But what happens when we spool this logic out further? It tips us into what Jaron Lanier calls the “creepy” side of VR, and we are transported to a new kind of Manchurian Candidate-type scenario. If one VR experience can change our “consumer behavior” in relation to homelessness and climate change, what will happen when VR users enter experiences in which they’re aligned with racist, sexist, xenophobic perspectives? If these can be made to trigger the same type of empathy response that his experience “Becoming Homeless” (which asks us to sign a petition as we leave, stating that we would be willing to pay more taxes in order to help the homeless) does, what are the consequences? What would lead us to the assumption that this approach to consumer behavior will produce changes we desire — rather than leaving us open to manipulations of all kinds, including of course those motivated by desires for corporate profit? The connotations of “consumer behavior” as the measure of meaningful impact highlight the confluence of old-school behaviorism and and neoliberal capitalism.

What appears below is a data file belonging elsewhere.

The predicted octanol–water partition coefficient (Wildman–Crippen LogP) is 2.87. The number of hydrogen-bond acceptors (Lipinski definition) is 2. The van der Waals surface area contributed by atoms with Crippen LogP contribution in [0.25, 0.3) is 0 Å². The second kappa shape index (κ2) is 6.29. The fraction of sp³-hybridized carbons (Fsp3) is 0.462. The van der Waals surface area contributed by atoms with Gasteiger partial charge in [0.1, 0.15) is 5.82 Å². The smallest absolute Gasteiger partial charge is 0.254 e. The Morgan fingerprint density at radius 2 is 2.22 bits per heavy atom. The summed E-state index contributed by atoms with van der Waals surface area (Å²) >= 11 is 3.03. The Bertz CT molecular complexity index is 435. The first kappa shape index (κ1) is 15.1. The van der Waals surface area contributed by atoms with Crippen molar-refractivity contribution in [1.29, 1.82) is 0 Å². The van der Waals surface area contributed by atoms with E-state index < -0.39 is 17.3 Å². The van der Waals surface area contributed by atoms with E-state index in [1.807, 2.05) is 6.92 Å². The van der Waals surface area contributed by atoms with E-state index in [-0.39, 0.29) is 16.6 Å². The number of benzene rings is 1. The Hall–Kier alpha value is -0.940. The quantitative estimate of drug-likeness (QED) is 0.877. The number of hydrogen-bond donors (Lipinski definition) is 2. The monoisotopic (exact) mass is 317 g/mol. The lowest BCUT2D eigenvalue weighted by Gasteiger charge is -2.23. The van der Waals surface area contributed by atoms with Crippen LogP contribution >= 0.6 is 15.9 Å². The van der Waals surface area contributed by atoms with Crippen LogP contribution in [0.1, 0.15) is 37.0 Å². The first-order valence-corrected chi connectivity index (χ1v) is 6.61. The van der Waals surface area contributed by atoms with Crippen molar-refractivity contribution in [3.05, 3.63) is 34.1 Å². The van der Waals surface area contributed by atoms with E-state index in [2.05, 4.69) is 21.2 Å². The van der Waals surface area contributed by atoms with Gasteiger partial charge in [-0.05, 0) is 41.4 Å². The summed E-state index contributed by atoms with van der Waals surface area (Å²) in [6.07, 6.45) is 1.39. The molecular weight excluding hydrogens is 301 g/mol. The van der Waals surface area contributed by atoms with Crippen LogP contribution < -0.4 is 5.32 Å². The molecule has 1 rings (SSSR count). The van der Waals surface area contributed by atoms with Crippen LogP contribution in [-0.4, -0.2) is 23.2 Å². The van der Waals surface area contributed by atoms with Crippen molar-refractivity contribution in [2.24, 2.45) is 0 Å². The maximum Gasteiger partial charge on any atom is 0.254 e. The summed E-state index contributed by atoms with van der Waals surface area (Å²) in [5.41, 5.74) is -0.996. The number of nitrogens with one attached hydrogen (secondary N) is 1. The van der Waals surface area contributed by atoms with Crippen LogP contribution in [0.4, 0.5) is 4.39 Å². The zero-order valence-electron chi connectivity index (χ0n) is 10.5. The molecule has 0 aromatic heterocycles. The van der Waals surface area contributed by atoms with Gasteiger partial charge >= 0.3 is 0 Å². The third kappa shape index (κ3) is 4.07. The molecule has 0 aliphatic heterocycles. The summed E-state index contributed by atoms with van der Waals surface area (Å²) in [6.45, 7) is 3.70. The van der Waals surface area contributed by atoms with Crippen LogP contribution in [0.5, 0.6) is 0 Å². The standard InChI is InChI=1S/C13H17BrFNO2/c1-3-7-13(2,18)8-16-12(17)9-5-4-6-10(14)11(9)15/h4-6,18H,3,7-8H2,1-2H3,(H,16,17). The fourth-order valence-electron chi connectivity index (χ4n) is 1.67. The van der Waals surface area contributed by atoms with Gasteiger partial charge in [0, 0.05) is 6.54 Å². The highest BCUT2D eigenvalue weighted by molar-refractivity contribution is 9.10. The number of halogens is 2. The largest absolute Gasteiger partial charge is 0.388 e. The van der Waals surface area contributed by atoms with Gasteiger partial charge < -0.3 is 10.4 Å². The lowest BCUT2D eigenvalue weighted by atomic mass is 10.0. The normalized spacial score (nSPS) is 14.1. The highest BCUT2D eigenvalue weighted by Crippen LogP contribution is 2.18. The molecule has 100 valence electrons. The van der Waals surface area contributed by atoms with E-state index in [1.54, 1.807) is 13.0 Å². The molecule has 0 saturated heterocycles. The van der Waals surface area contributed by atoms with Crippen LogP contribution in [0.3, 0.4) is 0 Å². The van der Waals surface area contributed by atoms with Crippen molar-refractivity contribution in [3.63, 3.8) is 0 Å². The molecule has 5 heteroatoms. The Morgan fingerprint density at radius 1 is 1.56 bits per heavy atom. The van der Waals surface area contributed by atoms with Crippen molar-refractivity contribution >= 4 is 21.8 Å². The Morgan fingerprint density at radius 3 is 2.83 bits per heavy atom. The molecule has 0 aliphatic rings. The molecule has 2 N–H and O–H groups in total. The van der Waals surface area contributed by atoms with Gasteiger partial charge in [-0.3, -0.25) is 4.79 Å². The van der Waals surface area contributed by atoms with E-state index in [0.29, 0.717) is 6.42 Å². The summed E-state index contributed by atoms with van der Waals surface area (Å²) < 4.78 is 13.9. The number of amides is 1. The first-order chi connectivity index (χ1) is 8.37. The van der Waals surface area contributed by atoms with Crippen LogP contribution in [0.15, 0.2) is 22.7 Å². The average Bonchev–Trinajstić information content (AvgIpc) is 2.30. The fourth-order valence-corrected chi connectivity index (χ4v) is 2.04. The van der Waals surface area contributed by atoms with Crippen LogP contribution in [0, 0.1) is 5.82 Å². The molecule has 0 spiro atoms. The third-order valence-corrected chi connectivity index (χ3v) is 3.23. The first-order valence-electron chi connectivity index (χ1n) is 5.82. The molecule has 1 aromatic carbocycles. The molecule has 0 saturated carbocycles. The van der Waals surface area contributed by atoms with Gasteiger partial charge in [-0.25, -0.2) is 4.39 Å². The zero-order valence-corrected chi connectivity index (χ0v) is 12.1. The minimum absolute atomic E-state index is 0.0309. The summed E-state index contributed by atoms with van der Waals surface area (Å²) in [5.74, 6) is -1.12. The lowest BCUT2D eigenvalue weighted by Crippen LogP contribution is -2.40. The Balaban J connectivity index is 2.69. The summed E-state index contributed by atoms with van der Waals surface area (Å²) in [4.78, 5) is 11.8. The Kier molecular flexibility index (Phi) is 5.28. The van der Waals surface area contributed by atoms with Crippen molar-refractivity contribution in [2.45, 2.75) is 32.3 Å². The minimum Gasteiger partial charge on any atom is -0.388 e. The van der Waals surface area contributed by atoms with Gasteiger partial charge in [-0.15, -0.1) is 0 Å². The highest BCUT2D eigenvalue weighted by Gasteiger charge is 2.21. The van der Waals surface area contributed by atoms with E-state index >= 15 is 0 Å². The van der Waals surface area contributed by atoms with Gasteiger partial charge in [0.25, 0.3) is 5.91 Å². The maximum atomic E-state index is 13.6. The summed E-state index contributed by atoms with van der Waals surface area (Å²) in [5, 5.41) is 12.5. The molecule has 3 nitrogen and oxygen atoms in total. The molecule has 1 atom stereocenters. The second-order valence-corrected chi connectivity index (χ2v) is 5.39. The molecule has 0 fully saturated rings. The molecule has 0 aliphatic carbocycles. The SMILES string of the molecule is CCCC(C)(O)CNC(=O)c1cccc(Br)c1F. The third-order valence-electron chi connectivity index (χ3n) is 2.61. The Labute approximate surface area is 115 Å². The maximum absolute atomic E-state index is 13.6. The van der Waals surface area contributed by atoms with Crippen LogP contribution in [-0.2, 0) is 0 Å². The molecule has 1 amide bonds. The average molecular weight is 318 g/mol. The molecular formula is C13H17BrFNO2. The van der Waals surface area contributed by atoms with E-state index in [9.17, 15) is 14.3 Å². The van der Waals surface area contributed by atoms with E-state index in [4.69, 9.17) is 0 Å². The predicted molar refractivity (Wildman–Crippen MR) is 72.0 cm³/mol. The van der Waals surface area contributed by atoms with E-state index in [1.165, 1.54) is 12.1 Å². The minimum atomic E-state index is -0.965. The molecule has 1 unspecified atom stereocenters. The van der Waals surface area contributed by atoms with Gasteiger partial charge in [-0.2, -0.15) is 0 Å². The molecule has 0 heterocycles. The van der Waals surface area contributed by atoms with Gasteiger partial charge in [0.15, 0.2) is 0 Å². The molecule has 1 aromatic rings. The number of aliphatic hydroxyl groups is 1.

VR’s affordances actually lend it to the promotion of post-truth politics, for which “objective facts are less influential in shaping public opinion than appeals to emotion and personal belief.” VR used to cultivate “empathy” for contemporary political challenges frames those challenges as affective experiences rather than facts.
3. The most important feature of VR’s medium specificity is to be found in its world-making practices and potentials.
On the other hand, with a more complex understanding of the interactions between user subjectivity and the capacities of the medium, contemporary VR’s post-truth provenance might engender politically positive effects, particularly effects that enable us to relate in new ways to otherness and relationality — that is, to producing new social fields, even a new sociality.
What distinguishes VR from previous media apparatuses is its combination of stereoscopy, motion tracking, and a surround-image. It puts you “in” a world and affords you (at least some) freedom to explore it. The ways in which the world of the experience functions — and this includes its physical rules and protocols for interaction — are the content.